This is a little variation on a sticky Vietnamese rice dumpling called bánh it trán. I’ve heard these dumplings are often served with nuoc cham, but we weren’t feeling up for any spicy sauciness this evening.
Bánh it trán
Makes 20 dumplings
- 1/4 cup dried mung beans
- 10 raw prawns, peeled, deveined and diced
- 2 tbsp oil
- 1 onion, finely chopped
- 1 clove of garlic, finely chopped
- 230 g pork mince
- 1 tsp sugar
- 1/4 tsp salt
- 1 tsp fish sauce
- 4 cups glutinous rice flour
- 2 cups warm water
- Boil the mung beans in a pot with enough water to cover them by about 3 cm. After 30 mins, drain and mash with a fork.
- Fry the onion and garlic in the oil for 3 mins.
- Mix in the mung beans, shrimp and pork. As the pork browns, break up clumps, add sugar, salt and fish sauce. After 3 mins, set the pork filling aside to cool.
- Mix the flour and water to make the dough. Stir until water is absorbed by the flour.
- Split the dough into 20 separate balls.
- Make a flat circle out of a ball of dough. Hold it in your hand like a cup, then add a spoonful of filling. Fold the edge to seal the dumpling, then carefully roll it into a ball shape. Dust with a little flour. Repeat for other dumplings.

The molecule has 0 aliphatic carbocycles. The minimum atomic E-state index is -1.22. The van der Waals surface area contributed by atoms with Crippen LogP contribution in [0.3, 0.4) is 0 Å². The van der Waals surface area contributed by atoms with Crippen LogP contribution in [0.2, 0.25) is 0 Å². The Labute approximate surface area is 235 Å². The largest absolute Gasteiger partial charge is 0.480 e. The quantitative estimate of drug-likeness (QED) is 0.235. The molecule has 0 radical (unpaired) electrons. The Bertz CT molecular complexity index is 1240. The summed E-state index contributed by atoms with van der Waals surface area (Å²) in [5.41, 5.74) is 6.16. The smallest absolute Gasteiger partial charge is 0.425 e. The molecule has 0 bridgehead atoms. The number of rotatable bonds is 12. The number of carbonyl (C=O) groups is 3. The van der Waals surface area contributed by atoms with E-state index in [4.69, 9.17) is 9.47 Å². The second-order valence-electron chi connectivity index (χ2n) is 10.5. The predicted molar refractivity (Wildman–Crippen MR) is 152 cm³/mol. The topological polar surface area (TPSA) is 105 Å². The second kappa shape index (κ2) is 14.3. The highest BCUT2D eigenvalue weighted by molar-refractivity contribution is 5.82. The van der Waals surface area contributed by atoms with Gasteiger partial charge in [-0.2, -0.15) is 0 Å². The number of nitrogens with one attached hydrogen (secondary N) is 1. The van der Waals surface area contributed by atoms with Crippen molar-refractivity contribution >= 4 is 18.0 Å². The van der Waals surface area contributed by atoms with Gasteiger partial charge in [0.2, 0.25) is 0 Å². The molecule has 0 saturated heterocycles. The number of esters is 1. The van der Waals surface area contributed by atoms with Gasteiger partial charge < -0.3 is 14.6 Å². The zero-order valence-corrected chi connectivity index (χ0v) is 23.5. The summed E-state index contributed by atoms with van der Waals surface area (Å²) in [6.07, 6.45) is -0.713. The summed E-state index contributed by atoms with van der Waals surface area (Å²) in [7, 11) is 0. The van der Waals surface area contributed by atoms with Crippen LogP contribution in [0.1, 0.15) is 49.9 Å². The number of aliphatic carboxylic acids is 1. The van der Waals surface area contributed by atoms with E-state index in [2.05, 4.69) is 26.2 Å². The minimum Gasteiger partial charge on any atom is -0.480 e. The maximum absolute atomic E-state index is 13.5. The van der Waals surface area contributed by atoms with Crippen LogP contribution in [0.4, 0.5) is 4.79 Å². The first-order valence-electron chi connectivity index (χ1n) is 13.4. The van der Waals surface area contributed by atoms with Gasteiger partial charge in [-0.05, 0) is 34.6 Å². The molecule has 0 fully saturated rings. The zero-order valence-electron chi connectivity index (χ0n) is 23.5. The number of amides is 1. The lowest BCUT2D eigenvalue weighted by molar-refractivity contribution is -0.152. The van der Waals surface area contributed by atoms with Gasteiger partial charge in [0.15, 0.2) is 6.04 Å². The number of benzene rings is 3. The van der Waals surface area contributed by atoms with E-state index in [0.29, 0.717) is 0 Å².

- Steam dumplings in bamboo baskets for 8 minutes. (Tip: spray baskets with oil before adding dumplings. This will stop them from sticking to the baskets.)
- Add a few chives to the top of each dumpling just before serving.
Jasmine: These are possibly the stickiest dumplings I’ve ever made. The filling is not bad, although it smells a little funny when it’s cooking.
Stacey: Very sticky. The dumpling has a course mouth feel, with a sticky outer casing.
Daniel: It’s incredibly sticky and stretchy. It’s a very pretty dumpling. It tastes ok, I mean, I’ll have more if they’re going!